Daniel, tell us a little bit about you! How did you come to be an artist?
My work is generally experimental in nature, once I find a path I’m interested in the work moves into a kind of refinement stage where the experimenting ends and you have to rely on your formal training and how things work whether its in the darkroom or digital lab - the goal for me is the final piece.
Why did you choose a residency at CHAW?
As an artist it is nice to have the time to focus, work, and figure out what you want to do. I showed a piece at a group show held at CHAW back in 2012, and it felt like something to keep in your back pocket - a unique place in the city, actually in my own neighborhood, where there was a darkroom and space to spread your work out - and I wanted to come back to it.
The projects I’d been working on were starting to feel either forced, like I needed to make every trip to the studio have a return on the investment, or they were simply taking too long to complete. Having a place to experiment and be messy turned out to be a great reset on what I was doing and led to new work.
What was your initial proposal for this residency and how did your work change over the course of it?
Initially I came to CHAW to complete two bodies of work that I had been photographing for a few years, I had them envisioned and just wanted to get them done. One of them I did, and the other…well I abandoned it to be honest. That work branched into what I’ve done while at CHAW. I began culling images from the Library of Congress, another resource that was in my neighborhood that I’d only barely begun to explore. High res scans of original negatives taken here in DC, but in my view, tourist pictures; I’ve spent hours and hours looking at this city and how it has changed or hasn’t in some cases - mirroring the past decade that I’ve lived here and how I’ve experienced it. Making digital negatives I contact print them in the darkroom, then rather than fixing the images I’m letting them fade back to nothing. This makes the work performative for an install, but also lets a viewer experience the images like the real places — snapping a photo and moving on, experiencing something only to have it torn down or re-purposed, ultimately relegating itself only to memory.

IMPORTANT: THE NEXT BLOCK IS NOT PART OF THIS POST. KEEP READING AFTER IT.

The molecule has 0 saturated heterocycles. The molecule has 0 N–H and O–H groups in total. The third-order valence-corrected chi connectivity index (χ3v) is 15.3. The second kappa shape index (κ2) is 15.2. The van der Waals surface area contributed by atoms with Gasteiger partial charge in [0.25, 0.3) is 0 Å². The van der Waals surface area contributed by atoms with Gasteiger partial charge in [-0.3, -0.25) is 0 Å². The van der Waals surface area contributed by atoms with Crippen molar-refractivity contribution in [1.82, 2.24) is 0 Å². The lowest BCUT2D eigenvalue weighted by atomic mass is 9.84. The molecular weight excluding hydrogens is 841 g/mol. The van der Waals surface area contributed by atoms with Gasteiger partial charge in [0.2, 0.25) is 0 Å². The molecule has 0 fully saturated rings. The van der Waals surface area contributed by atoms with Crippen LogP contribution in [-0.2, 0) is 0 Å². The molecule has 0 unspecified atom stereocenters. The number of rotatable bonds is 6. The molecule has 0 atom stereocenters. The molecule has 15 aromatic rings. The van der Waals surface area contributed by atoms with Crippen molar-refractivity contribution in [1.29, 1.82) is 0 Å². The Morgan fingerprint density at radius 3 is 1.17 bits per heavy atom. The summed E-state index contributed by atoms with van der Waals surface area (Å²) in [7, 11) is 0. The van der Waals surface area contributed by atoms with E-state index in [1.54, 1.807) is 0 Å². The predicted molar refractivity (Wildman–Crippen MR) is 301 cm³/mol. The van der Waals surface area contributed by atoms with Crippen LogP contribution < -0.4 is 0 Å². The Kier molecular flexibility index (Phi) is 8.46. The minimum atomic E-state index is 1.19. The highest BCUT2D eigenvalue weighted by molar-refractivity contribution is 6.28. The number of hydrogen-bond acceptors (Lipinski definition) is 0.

What’s next for you now that the residency is coming to a close?
I’m pushing forward on a few projects that are non-photographic which I’ve left untouched since I began the residency. I’m working out a series of text-based paintings that are serving as studies for some works in neon that I’d like to execute later this year.